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Iced Up ‘Eyes By Sam Anderson
The "mood" of the fish (aggressive, neutral, negative) is a major consideration
in successful ice fishing. Good ice fisherman will find a way to trigger
neutral fish into biting. The best of them can trigger some negative fish
into biting. Jigging walleyes is the most deadly method of all, if done
properly. Proper size, color selection and action all come into play.
Early season fishing I like to use a Jigging
in chartreuse or silver and black and this past year I really liked using
the rainbow trout color. I also spend a little extra time and put
on the next size bigger treble hook. This additional size hook allows
me to put the head of a fathead minnow on and still have plenty of
play in the hook to jig a natural action and increase hookups with additional
space between the
shank and the barb of the hook. It is a good idea to keep your jigging
action down to a minimum. But, you also have to respond to the mood
of the fish. If I find that the fish prefer to have a tempting morsel
just quivered in front of their face then I will do that. Other times
the fish might be attracted to the jig slamming into the sand and making
a "plume action" that stirs up the floor of the lake. When the Genz Worm
is on the bottom, impart a tapping movement to your rod. This causes the
lure to "stir up" the bottom. Then raise the Genz Worm slightly. This works
best on mud flats where the rising mud plume imitates natural baits, attracts
fish, and triggers strikes. The constant jigging or jiggling will keep
the lure from spinning. If allowed to merely hang, line twist will impart
unnatural spin to the lure. This is usually a method when you
are fishing transitional areas where sand meets rock or mud. Jigging action
combined with sound of rattles has also been a new
innovative method that has really worked well. For this I will
put on a Rattling Hooker from
Tackle. This added sound and vibration many times attracts fish when
they are turned off with other bait presentations. Always remember
these walleyes want an easy meal.
Light conditions and weather are two over looked aspects of early ice
fishing. Weather and time of day affect walleye activity in winter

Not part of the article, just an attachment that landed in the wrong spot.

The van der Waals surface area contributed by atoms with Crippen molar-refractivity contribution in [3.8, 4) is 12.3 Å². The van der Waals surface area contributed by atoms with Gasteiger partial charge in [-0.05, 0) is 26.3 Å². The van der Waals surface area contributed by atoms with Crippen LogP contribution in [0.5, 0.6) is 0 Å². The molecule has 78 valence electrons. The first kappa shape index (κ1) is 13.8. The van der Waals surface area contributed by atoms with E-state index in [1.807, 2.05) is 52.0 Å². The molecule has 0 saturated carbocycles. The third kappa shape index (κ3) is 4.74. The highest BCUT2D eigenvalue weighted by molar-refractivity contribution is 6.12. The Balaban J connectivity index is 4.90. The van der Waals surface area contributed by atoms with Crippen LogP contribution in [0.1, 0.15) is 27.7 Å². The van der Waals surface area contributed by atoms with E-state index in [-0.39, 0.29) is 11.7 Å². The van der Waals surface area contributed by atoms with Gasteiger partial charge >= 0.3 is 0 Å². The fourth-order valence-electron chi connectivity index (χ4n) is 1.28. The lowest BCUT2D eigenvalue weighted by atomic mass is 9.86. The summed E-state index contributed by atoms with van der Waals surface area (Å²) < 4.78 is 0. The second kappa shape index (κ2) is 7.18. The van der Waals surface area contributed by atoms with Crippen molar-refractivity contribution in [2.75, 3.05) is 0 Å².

much the same way they do at other times of the year. As you probably
already know, in the summer time most walleyes feed during low light
conditions. The light gathering qualities of the walleyes eyes are
far superior to that of the baitfish they prey upon. Naturally the
walleyes use this as an advantage and feed during the dim light periods.
Likewise, during overcast days they tend to bite more than during high
skies and bright sunshine.
Weather is just as much a factor as it is in the summer time.
When a storm is hitting the surface of the frozen lake the fish will turn
off and usually will go through a "cold front" condition after the storm
stops. The walleye likes to feed during stable weather and if
you are planning that early ice-time walleye trip check the weather before
and during your stay. Sometimes the approach of a winter storm will
trigger a feeding frenzy because of the advancement of low light conditions.
Fish small lakes at the beginning of the ice fishing season and move to
larger lakes later in the ice fishing season. This is governed by oxygen
in the water. In addition, smaller lakes freeze sooner thus extending
your ice fishing season. By far the best winter angling on Mille
Lacs, Lake of the Woods, Rainy, Leech and countless other Minnesota lakes
occurs from first ice through mid to late January. Fall is a great time
to "pre-fish" for ice fishing spots. Use your electronics to locate concentrations
of suspended fish they'll usually be there later-under the ice. On larger
bodies of water use your GPS to mark these spots. A GPS is useful for marking
spots that you might not return to for some time. As ice fishing guru Dave
Genz has said many times. Ice fishermen have to continue "thinking fish"
during the winter season. Don't put your "fishing knowledge" away with
your boat in the fall. Most summer
fishermen have progressed beyond their grandparent's ways of fishing,
however, many of them revert back to their grandparent's ways of ice fishing
when they get on the ice. Following these suggestions and jigging more
next time you hit that frozen lake will help with success on iced up walleyes.
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